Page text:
As “The Night House” unfolds, and viewers watch as the widow of a suicide victim slowly unravels his dark past, it is composer Ben Lovett’s creepy, atmospheric music that keeps us on edge — a score that began long before director David Bruckner started filming on a lake in upstate New York.
Lovett and Bruckner are old college buddies from the University of Georgia, and as soon as they finished work on “The Ritual” in 2017, Bruckner sent over a script that immediately inspired the composer.
“The Night House” is not your average horror film. The film’s central character Beth (Rebecca Hall) has visions that compel her to delve into her late husband’s disturbing obsessions, which involve mirror images, reversed architectural floor plans, affairs with women who resemble her, and more.
“So you start thinking about inversions of melody, and negative space, and the idea of focusing on the sound between the notes instead of just the notes themselves,” says Lovett. “There was so much there in the script, it was just an interesting thing to explore, musically.”
Lovett began sending music to Bruckner during the “Night House” shoot, and eventually visited the set near Syracuse, N.Y., which served as a further inspiration. “The idea of lake water being this murky, unstable presence, then constantly being agitated by external forces, which seemed to mirror this state of anxiety that the character’s constantly in…. Even when a lake looks settled, it never quite is.”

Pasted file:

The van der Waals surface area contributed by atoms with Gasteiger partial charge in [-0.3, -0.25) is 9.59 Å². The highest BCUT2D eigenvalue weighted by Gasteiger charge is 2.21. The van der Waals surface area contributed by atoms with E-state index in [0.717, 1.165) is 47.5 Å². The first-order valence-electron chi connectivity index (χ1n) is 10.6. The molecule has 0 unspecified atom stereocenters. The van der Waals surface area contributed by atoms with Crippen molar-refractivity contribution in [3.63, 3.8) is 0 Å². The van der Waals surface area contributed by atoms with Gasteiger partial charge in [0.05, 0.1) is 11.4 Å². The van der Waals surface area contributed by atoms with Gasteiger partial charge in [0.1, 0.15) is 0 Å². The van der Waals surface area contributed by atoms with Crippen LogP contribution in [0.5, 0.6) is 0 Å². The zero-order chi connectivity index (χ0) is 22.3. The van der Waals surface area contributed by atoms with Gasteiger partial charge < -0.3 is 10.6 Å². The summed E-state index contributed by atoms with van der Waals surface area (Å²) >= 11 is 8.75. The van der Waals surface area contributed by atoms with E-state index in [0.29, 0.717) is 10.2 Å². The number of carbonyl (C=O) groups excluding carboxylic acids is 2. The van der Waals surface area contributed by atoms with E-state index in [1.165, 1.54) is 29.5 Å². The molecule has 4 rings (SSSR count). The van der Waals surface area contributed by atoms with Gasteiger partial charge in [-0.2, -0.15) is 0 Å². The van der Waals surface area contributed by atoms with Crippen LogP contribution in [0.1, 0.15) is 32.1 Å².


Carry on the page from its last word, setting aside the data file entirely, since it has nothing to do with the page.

He translated that into an eerie soundscape that was partly acoustic musicians, partly synthesized sound. “The music modulated with her varying states of manic anxiety,” Lovett says, “and that led to synthesizers, but also taking acoustic instruments and just mangling the hell out of them and running them through things that could twist them into unrecognizable sounds.”
So although much of the “Night House” score is textural rather than melodic, it’s also partially rooted in a song that reappears throughout the film. Richard and Linda Thompson’s 1974 “Calvary Cross” first appears in the couple’s wedding video and then recurs, jarringly, throughout the film.
Lovett took its three chords and converted them through a music-theory concept called “negative harmony” into “a shadow version” of the original. “That music defined her marriage, and the loss turned it inside out and inverted into a darker context,” he says.
While many of the sounds were created by Lovett in his studio in 2019, prior to the film’s 2020 Sundance debut, he did employ a 35-piece string orchestra and some offbeat percussive sounds by top L.A. percussionist MB Gordy. Seventy of the film’s 108 minutes are scored, and Lovett’s description of the film’s opening as “a cloud of dissonance” is apt.
Upcoming for the composer are “The Old Ways” (next week on Netflix), also a horror film but featuring traditional Mexican folk instruments, and “Broadcast Signal Intrusion,” a 1970s-style conspiracy thriller.